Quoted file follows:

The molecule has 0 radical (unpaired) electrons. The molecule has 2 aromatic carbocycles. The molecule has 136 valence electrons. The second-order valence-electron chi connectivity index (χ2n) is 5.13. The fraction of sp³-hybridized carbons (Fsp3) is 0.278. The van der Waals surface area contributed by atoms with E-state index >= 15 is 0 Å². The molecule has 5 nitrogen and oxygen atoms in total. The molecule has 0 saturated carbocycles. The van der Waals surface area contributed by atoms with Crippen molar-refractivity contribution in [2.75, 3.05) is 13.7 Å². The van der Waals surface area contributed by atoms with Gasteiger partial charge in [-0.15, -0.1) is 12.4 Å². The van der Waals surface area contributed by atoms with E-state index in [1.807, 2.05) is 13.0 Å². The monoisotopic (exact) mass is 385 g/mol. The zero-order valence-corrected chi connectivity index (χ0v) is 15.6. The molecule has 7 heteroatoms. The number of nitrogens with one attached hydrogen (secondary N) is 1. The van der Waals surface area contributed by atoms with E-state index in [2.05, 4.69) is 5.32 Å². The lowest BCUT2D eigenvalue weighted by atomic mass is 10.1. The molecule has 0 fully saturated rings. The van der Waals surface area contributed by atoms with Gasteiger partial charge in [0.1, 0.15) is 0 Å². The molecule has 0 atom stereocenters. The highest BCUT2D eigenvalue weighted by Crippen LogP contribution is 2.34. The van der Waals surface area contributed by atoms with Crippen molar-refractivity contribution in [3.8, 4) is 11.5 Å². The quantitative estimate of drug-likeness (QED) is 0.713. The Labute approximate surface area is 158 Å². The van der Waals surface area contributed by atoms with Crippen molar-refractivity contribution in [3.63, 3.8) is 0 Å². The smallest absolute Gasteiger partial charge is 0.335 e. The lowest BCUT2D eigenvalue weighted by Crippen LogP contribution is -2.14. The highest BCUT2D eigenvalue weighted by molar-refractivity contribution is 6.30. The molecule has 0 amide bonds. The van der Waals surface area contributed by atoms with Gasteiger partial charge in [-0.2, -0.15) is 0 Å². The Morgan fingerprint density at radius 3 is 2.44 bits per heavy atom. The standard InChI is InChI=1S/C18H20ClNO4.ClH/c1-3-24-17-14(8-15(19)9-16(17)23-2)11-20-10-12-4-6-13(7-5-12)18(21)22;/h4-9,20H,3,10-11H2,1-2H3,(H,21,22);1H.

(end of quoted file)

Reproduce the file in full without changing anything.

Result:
The molecule has 0 radical (unpaired) electrons. The molecule has 2 aromatic carbocycles. The molecule has 136 valence electrons. The second-order valence-electron chi connectivity index (χ2n) is 5.13. The fraction of sp³-hybridized carbons (Fsp3) is 0.278. The van der Waals surface area contributed by atoms with E-state index >= 15 is 0 Å². The molecule has 5 nitrogen and oxygen atoms in total. The molecule has 0 saturated carbocycles. The van der Waals surface area contributed by atoms with Crippen molar-refractivity contribution in [2.75, 3.05) is 13.7 Å². The van der Waals surface area contributed by atoms with Gasteiger partial charge in [-0.15, -0.1) is 12.4 Å². The van der Waals surface area contributed by atoms with E-state index in [1.807, 2.05) is 13.0 Å². The monoisotopic (exact) mass is 385 g/mol. The zero-order valence-corrected chi connectivity index (χ0v) is 15.6. The molecule has 7 heteroatoms. The number of nitrogens with one attached hydrogen (secondary N) is 1. The van der Waals surface area contributed by atoms with E-state index in [2.05, 4.69) is 5.32 Å². The lowest BCUT2D eigenvalue weighted by atomic mass is 10.1. The molecule has 0 fully saturated rings. The van der Waals surface area contributed by atoms with Gasteiger partial charge in [0.1, 0.15) is 0 Å². The molecule has 0 atom stereocenters. The highest BCUT2D eigenvalue weighted by Crippen LogP contribution is 2.34. The van der Waals surface area contributed by atoms with Crippen molar-refractivity contribution in [3.8, 4) is 11.5 Å². The quantitative estimate of drug-likeness (QED) is 0.713. The Labute approximate surface area is 158 Å². The van der Waals surface area contributed by atoms with Crippen molar-refractivity contribution in [3.63, 3.8) is 0 Å². The smallest absolute Gasteiger partial charge is 0.335 e. The lowest BCUT2D eigenvalue weighted by Crippen LogP contribution is -2.14. The highest BCUT2D eigenvalue weighted by molar-refractivity contribution is 6.30. The molecule has 0 amide bonds. The van der Waals surface area contributed by atoms with Gasteiger partial charge in [-0.2, -0.15) is 0 Å². The Morgan fingerprint density at radius 3 is 2.44 bits per heavy atom. The standard InChI is InChI=1S/C18H20ClNO4.ClH/c1-3-24-17-14(8-15(19)9-16(17)23-2)11-20-10-12-4-6-13(7-5-12)18(21)22;/h4-9,20H,3,10-11H2,1-2H3,(H,21,22);1H.